You are currently browsing the tag archive for the ‘spiritual practice’ tag.

Okay. Before I get to the main point of this post (increasing the Spirituality Quotient of the average UU congregation), I’d like to offer a couple of great resources that can help congregations that may be putting a “greater emphasis on social service programs or church committee work than on promoting spiritual growth” (see yesterday’s post for what that’s all about). The first resource is called “The Spirituality of Service.” The second resource is called “Spirituality & Service.” The first is an article by the Rev. Erik Walker Wikstrom about how “giving our time to our congregations can be spiritually transformative.” This resource addresses the lack of spirituality in committee work. The second resource is primarily for young adults, but I think it would be great for anyone looking to deepen the spiritual aspects of social service programs and social justice work. Taking these resources seriously could help almost any congregation turn committee work and social service programs into opportunities for spiritual growth.

But on to the real point of this post: offering congregations with little or no emphasis on spiritual growth something from our tradition that might help themTranscendentalists, Ralph Waldo Emerson, Henry David Thoreau, Margaret Fuller, Transcendentalism, philosophy, American romanticism bring spirituality to the fore. It’s a resource that I’ve been aware of since the mid-90s, and I really find it odd (and a little disheartening) that it isn’t used more often. I’m talking about “The Roots of Unitarian Universalist Spirituality in New England Transcendentalism” [PDF] by the Rev. Dr. Barry Andrews. As I said, I’ve been familiar with this article since I started working as a religious educator in Bloomington, Indiana, and the first thing I did when I discovered it (I believe it was printed in a REACH packet with an introduction by Judith Frediani) was to develop an adult religious education class so others in the congregation could benefit from Barry’s wisdom.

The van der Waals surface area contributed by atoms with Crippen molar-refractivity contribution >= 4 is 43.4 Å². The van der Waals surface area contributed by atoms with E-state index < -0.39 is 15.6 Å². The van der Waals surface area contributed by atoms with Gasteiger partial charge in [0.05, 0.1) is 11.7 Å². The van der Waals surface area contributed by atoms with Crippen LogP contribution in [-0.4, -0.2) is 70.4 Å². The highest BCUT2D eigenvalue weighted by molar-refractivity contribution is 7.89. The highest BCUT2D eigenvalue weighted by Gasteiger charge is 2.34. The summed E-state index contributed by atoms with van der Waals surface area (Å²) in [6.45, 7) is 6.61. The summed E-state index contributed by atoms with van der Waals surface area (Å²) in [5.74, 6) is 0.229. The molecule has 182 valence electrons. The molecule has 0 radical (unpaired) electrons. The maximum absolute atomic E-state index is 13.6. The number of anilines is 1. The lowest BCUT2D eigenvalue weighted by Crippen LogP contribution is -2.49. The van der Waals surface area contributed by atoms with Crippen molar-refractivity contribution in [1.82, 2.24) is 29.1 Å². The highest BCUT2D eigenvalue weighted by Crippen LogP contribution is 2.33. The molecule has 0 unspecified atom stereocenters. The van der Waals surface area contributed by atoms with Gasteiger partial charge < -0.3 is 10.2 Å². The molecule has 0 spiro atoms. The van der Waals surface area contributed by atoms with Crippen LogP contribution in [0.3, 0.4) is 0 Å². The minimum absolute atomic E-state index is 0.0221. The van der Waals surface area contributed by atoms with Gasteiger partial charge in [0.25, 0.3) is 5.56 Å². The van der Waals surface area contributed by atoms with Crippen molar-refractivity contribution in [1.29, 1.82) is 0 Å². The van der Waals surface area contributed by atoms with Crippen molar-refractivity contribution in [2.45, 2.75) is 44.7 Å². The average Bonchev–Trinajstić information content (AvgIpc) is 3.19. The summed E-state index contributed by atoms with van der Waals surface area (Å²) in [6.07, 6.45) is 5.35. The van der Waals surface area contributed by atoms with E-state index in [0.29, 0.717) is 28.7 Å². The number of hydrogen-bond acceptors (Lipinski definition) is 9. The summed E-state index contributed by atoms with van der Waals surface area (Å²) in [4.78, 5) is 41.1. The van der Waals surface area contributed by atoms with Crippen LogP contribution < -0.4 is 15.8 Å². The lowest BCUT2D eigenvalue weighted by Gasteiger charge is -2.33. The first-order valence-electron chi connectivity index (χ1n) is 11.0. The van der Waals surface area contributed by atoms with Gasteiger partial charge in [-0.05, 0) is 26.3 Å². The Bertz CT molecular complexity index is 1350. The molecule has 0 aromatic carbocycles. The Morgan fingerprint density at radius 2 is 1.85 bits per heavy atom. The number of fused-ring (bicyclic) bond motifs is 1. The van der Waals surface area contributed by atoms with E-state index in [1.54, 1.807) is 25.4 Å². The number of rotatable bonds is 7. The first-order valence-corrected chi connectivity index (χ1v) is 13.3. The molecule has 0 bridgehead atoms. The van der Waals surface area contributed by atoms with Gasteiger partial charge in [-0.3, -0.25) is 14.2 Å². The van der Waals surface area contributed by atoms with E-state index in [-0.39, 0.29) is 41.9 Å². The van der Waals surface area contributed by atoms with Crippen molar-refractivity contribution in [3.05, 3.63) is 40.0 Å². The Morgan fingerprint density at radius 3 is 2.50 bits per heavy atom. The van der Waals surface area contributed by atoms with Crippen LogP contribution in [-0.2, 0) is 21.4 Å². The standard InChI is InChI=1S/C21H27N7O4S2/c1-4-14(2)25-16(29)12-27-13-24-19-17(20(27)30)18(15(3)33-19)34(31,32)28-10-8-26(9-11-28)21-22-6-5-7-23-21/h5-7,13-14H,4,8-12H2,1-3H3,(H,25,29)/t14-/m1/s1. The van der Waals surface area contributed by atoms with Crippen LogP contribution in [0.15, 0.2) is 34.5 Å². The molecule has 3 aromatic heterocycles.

I’m not going to go into much detail about the article because I really really really want you to read it (and check out Barry’s website on Transcendentalist Spirituality while you’re at it). But I’ll tell you what I think the coolest thing about it is: the spiritual practices of the Transcendentalists (Emerson, Fuller, Thoreau, et. al.) that Barry describes are 100% applicable to the 21st century. In fact, the religious education class I developed gave participants a contemporary example of each one. Here there are: excursions in nature, contemplation, reading, journal writing, conversations, simple living, and social reform. The class I developed took about three hours, with a half an hour or so devoted to each practice (with some practices doing double duty, like an abbreviated small group ministry session on simple living). I could easily see expanding the experience so that it would take several weeks, with a session on each practice.

At any rate, I could imagine an adult religious education experience like this being part of the membership journey offered by UU congregations. It would introduce newcomers to Unitarian Universalist history and theology, and give them a taste of the spiritual practices that the congregation might offer on a regular basis, like book groups, small group ministry, field trips, etc. All of these sort of things can become opportunities for spiritual growth if we let them. And if they were good enough for our Transcendentalist forebears, they’re good enough for me.

Facebook Twitter More...

Follow UURevPhil on Twitter

Flickr Photos

Playing with a photo Henry David took of Julia and me! by BeFunky.com

The New UU Slide11

The New UU Slide10

The New UU Slide9

The New UU Slide8

The New UU Slide7

The New UU Slide6

The New UU Slide5